Thursday, September 8, 2011

The Reason

The Reason
Help and Hope for Those Who Grieve
By Sally Grablick



This book was not what I had expected. While I enjoy some self-help books, this doesn’t earn a spot on my list of favorites. For me, this book was a rollercoaster of joy and depression. I understand that grief sort of works in the same way, and given the topic of the book it was to be slightly expected. For me, the book lacked a sense of God’s presence. As I read, I kept asking “where is your faith?”
Her preface explains it best:
“at 19 years of age, my son Ryan committed suicide – in our home, in his room, with a rifle. That is all I'm going to say about that. This isn’t a story about how or why he took his life. It’s a story of how his spirit returned to save mine.”
She tells the story of her son sort of leaving her ‘signs’ that he is around and still with her, even though she can’t physically see him or hold him. For me, the story was just not exactly my style. First of all, she is very depressing and takes her son’s death VERY poorly. I mean, I can understand that suicide is difficult for any family to cope with and that there must be massive amounts of guilt that flutter around like the weight of the world.  To me, suicide is also a tragic event that CAN’T be left to the survivors. Families and friends who have been involved in a suicide simply CANNOT allow themselves to feel that guilt, or it will consume you. Everyone does what they can with what they know at the time, and a decision to take one’s life isn’t something that loved ones ‘expect’ or ‘plan for’… it is always shocking and devastating and more so – it is always a decision that person makes.
Besides her depression that clearly emanates throughout the story (in all fairness, it does get better as the book progresses), God is hardly mentioned. She looks to psychics and the ‘otherworld’ for guidance and a link to her son. Now, I’m sorry – to each his own – but I just cannot comprehend this. Where is God in this method? Who is really showing you these signs? I believe in guardian angels and signs of hope and guidance but for me, she took this a few steps too far. I’m not going to knock her ‘signs’, because I think that should be something left to the person receiving them (we all take things to mean different things, and I would never discredit someone’s special gift). I just think she focused on the ‘signs’ and ‘spirit world’ more than the bigger picture –which is God, his unwavering love and ultimate promise to take care of those who accept him. While death is NEVER easy… I believe if she had a better relationship with God or even started a relationship with him after Ryan died; she would have found the loss much easier to cope with.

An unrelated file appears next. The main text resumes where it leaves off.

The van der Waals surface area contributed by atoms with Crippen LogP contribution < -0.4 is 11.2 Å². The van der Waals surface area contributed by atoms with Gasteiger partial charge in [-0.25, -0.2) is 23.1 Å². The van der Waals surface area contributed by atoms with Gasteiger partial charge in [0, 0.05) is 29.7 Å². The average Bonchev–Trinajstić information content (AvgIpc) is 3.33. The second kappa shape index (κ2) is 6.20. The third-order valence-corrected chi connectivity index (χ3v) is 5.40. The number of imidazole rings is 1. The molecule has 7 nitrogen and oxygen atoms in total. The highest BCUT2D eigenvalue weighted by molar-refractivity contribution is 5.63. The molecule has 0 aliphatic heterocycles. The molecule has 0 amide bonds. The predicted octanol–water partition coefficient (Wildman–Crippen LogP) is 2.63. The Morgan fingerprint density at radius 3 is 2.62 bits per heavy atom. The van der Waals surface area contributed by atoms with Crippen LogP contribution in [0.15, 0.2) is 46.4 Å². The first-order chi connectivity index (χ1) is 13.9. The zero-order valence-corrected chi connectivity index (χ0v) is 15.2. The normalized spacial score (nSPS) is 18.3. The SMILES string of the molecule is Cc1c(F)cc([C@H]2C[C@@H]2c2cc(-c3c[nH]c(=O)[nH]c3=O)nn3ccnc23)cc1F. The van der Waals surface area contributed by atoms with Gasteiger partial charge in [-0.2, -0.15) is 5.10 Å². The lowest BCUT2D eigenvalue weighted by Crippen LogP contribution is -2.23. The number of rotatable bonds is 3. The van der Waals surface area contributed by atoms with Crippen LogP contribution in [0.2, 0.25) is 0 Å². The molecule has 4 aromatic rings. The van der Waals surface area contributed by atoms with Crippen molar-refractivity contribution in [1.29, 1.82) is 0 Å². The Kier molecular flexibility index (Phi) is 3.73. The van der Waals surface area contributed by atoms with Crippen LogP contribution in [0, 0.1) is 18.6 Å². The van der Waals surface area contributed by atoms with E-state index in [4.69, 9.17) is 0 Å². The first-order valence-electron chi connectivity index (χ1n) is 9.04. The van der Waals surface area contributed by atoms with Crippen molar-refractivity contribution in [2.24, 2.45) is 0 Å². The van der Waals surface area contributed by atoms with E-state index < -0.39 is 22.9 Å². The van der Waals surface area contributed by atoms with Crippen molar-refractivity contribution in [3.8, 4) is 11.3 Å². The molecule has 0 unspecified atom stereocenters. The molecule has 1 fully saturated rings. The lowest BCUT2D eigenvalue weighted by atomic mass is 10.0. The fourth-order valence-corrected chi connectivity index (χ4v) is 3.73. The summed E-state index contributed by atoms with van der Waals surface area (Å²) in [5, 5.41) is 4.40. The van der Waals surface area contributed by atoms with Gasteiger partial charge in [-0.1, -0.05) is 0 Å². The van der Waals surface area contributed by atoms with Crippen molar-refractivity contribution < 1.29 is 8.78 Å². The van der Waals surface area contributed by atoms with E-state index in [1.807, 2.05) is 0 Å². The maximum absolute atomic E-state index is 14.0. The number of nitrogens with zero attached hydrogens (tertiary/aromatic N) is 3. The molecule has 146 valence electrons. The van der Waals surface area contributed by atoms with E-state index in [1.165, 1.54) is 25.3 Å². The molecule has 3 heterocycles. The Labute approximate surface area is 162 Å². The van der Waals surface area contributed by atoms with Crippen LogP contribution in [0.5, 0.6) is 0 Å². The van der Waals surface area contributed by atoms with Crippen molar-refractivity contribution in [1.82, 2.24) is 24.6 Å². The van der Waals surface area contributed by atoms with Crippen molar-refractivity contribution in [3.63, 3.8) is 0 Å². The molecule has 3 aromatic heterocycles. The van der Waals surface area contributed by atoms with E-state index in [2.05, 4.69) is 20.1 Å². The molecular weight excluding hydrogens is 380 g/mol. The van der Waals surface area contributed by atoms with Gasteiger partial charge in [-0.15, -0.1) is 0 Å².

Having said that, there were several things I did appreciate about her story. I enjoyed how brave she was to see ‘signs’ and call them for what she believed they were. I commend her for sharing her ‘gifts’ with her family, in hopes it would help them heal. I appreciated her willingness to be open to something much bigger than her and the world we live in and her eagerness to push forward and come to peace with the heartbreaking loss of her son. Sally never gave up, she could have easily laid in bed and sat in (what she calls) the ‘black hole’ that is grief for much longer than she did. When she would sink back down she always made a point to crawl back out, which is important when dealing with losing a loved one, or anyone you care about.

I would not read this book again, and if I can be honest… I wouldn’t really recommend this to anyone grieving. I might recommend this to the type of person who “is not religious, and is dealing/ grieving over a suicide” but that would be the small niche of readers I would refer this book to. She does provide a ‘toolbox’ which I think is nice to provide grieving readers. My heart goes out to anyone dealing with a loss, and I think inspirational books are definitely a good tool to utilize while attempting to “come out of the haze”. While it wasn’t my favorite, I am glad Sally shared her story… because if it helps even one person on their road to recovery, it was worth it.

Favorite quotes:
“It is a fact of quantum physics that energy cannot be created, nor can it be destroyed. It can only be converted from one state to another. So, when our loved ones die, they simply shed their physical bodies, their energy remains unchanged…. The difference is that there is no mass in which they are contained. When you can wrap your mind around that, you’ll find it easier to accept and believe in the little miracles we experience each and every day.”

“…set aside time each day specifically to remember them.”

2 comments:

21SaraLoves said...

wow i really like the quotes. good review.

www.21saraloves.blogspot.com

Ianstein said...

Love Love Love the qoute!!

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